Many students struggle with the difference between the two modal verbs müssen and sollen. The reason is both express obligation but in a different way.
This modal verb, used without negation, corresponds to the English “must/have to + Infinitive” (or “need to”): Ich muss gehen. (I must/have to go.)
The only difference is that the English “must” is a defective verb, meaning it has no conjugation in all the tenses while the German müssen does.
The meaning of müssen is own/proper obligation, i.e. if you want or need to get or do something, you must do something for it. Example: Ich möchte die Prüfung bestehen, also muss ice lernen. (I’d like to pass the exam, thus I have to study.)
It means also you need (to do) something, examples: Ich muss diese Prüfung bestehen! (I need to pass this exam [in order to pass to the next level]). / Ich muss zur Toilette [gehen]. (I need to go to the toilet.)
Attention: When müssen is used with negation (muss nicht/kein), it does not correspond to the English “must not” because it does not express prohibition. It expresses only that there is no obligation (to do something). In this sense, it corresponds to need not: Du musst deine Schuhe nicht ausziehen. (You needn’t take off your shoes.)
This modal verb is very special in the German language. If you want to translate it to other languages, in most cases you have to use a complete expression or rephrase it.
The meaning of sollen is obligation by others, i.e. another person (your parents, your teacher, your doctor…) tells/wants you to do or not to do something.
Notice: It does not matter who the other person is (the person needn’t be mentioned) because this verb implies already another person told you so.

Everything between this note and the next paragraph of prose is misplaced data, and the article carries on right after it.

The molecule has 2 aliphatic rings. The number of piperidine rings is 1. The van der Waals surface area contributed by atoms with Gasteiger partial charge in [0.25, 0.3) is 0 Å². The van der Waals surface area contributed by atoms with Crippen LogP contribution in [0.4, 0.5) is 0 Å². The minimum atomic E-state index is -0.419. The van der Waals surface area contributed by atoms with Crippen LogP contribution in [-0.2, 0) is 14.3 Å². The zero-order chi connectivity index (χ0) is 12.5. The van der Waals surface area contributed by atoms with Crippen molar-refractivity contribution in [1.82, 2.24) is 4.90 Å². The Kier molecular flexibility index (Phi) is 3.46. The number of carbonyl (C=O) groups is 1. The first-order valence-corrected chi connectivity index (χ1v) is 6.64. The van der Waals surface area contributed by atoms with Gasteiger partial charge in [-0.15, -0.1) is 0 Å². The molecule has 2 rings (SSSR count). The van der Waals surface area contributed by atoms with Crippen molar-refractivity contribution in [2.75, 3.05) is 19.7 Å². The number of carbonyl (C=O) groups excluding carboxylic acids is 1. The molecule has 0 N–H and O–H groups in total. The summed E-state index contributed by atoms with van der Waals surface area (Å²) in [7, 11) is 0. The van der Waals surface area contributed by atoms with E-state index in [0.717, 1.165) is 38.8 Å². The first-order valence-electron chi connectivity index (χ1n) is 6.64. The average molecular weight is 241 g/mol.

Positive: Du sollst aufpassen.([Your teacher/parents told] you to pay attention.) | Was soll ich sagen? (What do you want me to say?)
Negative: Du sollst die anderen night ärgern. (You [were told] not to bother the others.)
In this last example, you can observe an important connotation that sollen has:
Moral obligation: something that is generally accepted to be good (like helping others) or bad (bothering other people). For this reason, several of the Ten Commandments are formulated with the verb sollen in German.
The verb sollen also corresponds to the English modal verb(s) shall/should:
1. Supposed obligation (“to be supposed to”) that refers to something the speaker understands/thinks that should be happening or have happened: Soll(te)st du nicht schon schlafen? (Aren’t you supposed to/shouldn’t you be sleeping?)
2. Advice (used in Konjunktiv II in German: sollte): Du solltest etwas mehr Sport treiben/weniger rauchen/gesünder essen. (You should do more sport/smoke less/eat healthier.)
3. Asking another person if s/he wants you to do something (“shall I…”): Soll ich das Fenster aufmachen? (Shall I open the window?)
4. Propositions: Wir sollten mal wieder ins Kino gehen. (We should go to the cinema again.) | Sollen/Wollen wir etwas zusammen machen? (Let’s do something together.)
Infinitive after indirect questions
In German we can’t combine an indirect question with an infinitive like in English or Spanish:
I don’t know what to say. | No sé qué decir.
Also in this case, we use the verb sollen in German and conjugate it (in final position because it is an indirect question):
Ich weiß nicht, was ich sagen soll.